Protest of Ukrainian miners
Miners from the Luhansk region of Ukraine held a protest August 3 outside the Ministry of Energy and Coal in Kiev against wage arrears owed going back several months.
Portuguese rail union announces strike over staff shortages
Fectrans, the main Portuguese rail union, announced it is launching a campaign against staff shortages and for increased investment in Portugal’s rail system. It intends to carry out protests from September 20, culminating in a strike October 3 to highlight underinvestment.
Iranian rail workers continue strike
Iranian rail workers on strike since July 20 have vowed to continue striking. Around 7,000 workers responsible for maintaining rail tracks are demanding overdue wages and calling for permanent contracts, insurance benefits and the right to form a union. The strikers have held protests across the country.
In a separate long-running dispute, hundreds of workers at the Haf Tapeh sugar cane mill protested for a second day Saturday, also demanding payment of wage arrears and against the privatization of the plant.
Teachers strike in Lesotho, South Africa
Lesotho teachers began a month-long national strike on August 3 for a wage increase and improved working conditions. They have been in negotiations with ministers over a long period to no avail.
They are demanding payment of agreed salary scales and a performance-based contract going back to 2009.
The Education and Training minister has declared the strike by members of the Lesotho Teachers Association, the Lesotho Teachers Trade Union and the Lesotho Schools Principals Association illegal. The unions have responded by calling for picketing at education offices across the country.
National Union of Leather and Allied Workers sells out footwear strike in South Africa
The National Union of Leather and Allied Workers (NULAW) has ended a strike by its members involved in footwear manufacturing.
Members of NULAW have been striking for higher wages since July 9, along with members of the Southern African Clothing and Textile Workers Union (SACTWU).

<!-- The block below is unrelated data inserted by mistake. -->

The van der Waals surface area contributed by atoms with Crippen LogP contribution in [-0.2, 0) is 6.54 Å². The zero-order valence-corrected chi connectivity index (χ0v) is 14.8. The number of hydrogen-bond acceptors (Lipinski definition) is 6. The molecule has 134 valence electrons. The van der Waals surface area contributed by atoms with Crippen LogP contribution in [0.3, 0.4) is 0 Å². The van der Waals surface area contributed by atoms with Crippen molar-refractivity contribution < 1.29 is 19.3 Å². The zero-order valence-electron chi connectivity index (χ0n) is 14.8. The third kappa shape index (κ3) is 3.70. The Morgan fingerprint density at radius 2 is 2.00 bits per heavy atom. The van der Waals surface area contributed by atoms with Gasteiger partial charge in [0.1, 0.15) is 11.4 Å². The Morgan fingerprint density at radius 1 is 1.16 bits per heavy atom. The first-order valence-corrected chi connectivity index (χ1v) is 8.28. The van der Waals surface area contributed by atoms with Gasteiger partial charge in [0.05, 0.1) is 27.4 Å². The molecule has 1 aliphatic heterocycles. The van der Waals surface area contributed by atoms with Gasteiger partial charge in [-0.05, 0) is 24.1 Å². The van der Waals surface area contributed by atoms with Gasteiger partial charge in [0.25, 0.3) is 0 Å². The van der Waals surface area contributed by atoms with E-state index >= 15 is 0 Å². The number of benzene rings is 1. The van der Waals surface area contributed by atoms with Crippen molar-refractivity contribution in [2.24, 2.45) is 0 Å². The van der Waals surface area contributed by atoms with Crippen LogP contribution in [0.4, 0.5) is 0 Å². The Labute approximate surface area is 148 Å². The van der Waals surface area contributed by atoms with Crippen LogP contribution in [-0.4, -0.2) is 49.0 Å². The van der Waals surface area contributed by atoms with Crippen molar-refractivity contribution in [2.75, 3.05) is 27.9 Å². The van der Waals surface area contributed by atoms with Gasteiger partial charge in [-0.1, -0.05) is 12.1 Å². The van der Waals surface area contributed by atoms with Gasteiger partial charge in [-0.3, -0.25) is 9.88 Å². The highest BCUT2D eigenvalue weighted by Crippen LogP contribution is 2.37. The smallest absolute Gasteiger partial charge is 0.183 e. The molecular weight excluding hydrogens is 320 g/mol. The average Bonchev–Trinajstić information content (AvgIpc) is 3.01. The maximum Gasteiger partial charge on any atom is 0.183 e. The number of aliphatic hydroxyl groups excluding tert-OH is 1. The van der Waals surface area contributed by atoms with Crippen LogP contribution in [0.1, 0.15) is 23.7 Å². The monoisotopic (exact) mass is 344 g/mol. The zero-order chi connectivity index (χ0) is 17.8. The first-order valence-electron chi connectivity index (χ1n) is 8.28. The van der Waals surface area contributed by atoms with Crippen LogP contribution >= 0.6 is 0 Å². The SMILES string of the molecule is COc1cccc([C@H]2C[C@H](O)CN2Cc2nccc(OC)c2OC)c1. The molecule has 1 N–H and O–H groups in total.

SACTWU General Secretary Andre Kriel said, “We’ve received informal information that employers have now revised their information upwards and they’ve put up a new settlement offer on the table,” adding that the union is waiting for a formal offer to communicate to workers.
The unions originally called for a 9.5 percent wage increase, against the South African Footwear and Leather Industry Association offer of 6.5 percent. NULAW accepted a lower pay package agreement to end the strike, with a final settlement demand of a 7.5 percent increase in wages and an extension of the scope of family responsibility leave to cover spouses in the event of sickness.
During the dispute, shots were fired at strikers by a supervisor.
Nigerian workers defrauded of wages at Athletics championship event
Hundreds of Nigerian workers previously employed at the Stephen Keshi Stadium demonstrated on the streets of Asaba in Delta State Monday.
Soldiers and police removed the protesters from the roads they were blocking.
Guards and other low-paid workers employed last week for the 21st African Senior Athletics Championship protested the non-payment of wages by the stadium’s Local Organizing Committee.
They were promised N15000 for the five-day event (US $41) for workdays starting at 5:30 a.m. and finishing at 8.30 p.m., after the VIP’s had vacated the stadium.
Kenyan trade union agrees deal to split hospital strikers
Kenyan hospital workers at the Kenyatta National Hospital struck Monday morning over allowances after a strike notice expired August 5.
Members of the Kenya Union of Domestic, Hotels, Educational, Institutions and Hospital Workers were confronted by teargas lobbing police over the six-hour strike.